Alex Massie

Osborne vs Upper-Class* Subsidy Junkies

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Fraser is quite right: it is absurd that higher-rate tax-payers are paid child benefit. Ben Brogan is also right to note - though of course he uses some pretty extreme examples - that some people will lose from this measure.

But this is not the case of the "squeezed middle", it's removing an upper-class benefit. Reading the Daily Telegraph you could be forgiven for thinking that half the country pays tax at the 40% rate. In fact just 10% of taxpayers make it to that bracket (though a rather higher percentage of families do). Certainly, the coalition's plans will "hit" stay-at-home mothers in the stockbroker belt but, as the FT points out, that's the virtue of this plan, not its vice.

You can't possibly cut public spending without targetting the subsidised-wealthy. As the Chancellor says: “It’s very hard to justify taxing people on much lower incomes in order to pay the child benefit to some of the better off in our society.” Quite.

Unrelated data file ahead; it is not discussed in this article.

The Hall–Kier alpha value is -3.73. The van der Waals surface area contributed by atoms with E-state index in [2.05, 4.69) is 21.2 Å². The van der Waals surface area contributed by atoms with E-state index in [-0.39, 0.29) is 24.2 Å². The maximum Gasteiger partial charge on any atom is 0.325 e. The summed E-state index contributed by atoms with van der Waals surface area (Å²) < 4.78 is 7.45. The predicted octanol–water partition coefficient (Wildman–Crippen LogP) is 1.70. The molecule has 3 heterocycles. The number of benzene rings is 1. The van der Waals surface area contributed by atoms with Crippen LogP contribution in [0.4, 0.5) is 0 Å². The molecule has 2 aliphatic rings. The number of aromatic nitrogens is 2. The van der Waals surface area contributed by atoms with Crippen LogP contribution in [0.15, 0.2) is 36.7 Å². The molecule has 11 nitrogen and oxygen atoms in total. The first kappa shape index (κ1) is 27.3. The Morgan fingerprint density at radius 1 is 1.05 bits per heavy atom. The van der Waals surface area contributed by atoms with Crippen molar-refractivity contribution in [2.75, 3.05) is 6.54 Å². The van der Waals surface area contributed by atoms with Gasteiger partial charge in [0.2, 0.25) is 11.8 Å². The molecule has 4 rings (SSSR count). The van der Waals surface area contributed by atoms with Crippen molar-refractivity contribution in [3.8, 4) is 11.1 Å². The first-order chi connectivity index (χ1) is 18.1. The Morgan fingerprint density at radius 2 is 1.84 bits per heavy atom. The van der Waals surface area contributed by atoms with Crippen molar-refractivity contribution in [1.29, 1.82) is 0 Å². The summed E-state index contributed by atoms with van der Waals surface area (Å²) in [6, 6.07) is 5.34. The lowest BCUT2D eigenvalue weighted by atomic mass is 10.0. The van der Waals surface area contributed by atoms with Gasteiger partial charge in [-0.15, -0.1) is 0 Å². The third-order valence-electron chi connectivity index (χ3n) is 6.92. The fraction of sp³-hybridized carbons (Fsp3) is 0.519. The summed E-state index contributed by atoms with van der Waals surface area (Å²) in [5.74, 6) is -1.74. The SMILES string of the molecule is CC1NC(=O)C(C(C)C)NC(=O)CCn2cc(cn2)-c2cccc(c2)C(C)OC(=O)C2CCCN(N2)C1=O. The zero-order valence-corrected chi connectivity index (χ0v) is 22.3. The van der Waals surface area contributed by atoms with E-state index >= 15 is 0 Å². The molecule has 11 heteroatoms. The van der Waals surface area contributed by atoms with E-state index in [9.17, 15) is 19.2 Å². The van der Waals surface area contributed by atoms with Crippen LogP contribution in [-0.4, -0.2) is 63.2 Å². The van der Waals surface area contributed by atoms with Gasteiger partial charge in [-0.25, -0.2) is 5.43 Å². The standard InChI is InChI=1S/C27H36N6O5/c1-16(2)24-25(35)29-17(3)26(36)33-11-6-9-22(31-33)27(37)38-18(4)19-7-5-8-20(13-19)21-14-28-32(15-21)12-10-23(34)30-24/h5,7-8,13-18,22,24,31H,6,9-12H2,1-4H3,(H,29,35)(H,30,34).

Does this break a campaign promise? Yes. But it's a campaign promise that should never have been made in the first place. Politically - as well as morally - however, it needs to be presented as part of a longer-term simplification of the tax-and-benefits regime in which, eventually, the government will lower the overall tax burden while also reducing the number of payments and baubles it hands out to favoured groups. A flatter, simpler system would probably be a better system...

*Upper-Income is possibly a better way of putting-it. Even in a headline...

UPDATE: Iain Martin makes the case for the prosecution and makes it well, arguing that the Tories are forgetting about "strivers". Perhaps. And, yes, Iain's right to say that not everyone who makes £44,000 a year can really be considered "rich". But they're evidently richer than most, even if they face struggles of their own and the suggestion that you can have public-spending cuts that only hurt other people does not seem especially ethical. There's always a good argument for why you can't do this or that but, really, why are so many right-of-centre commentators suddenly defending universal benefits?

Written byAlex Massie

Alex Massie is Scotland Editor of The Spectator. He also writes a column for The Times and is a regular contributor to the Scottish Daily Mail, The Scotsman and other publications.

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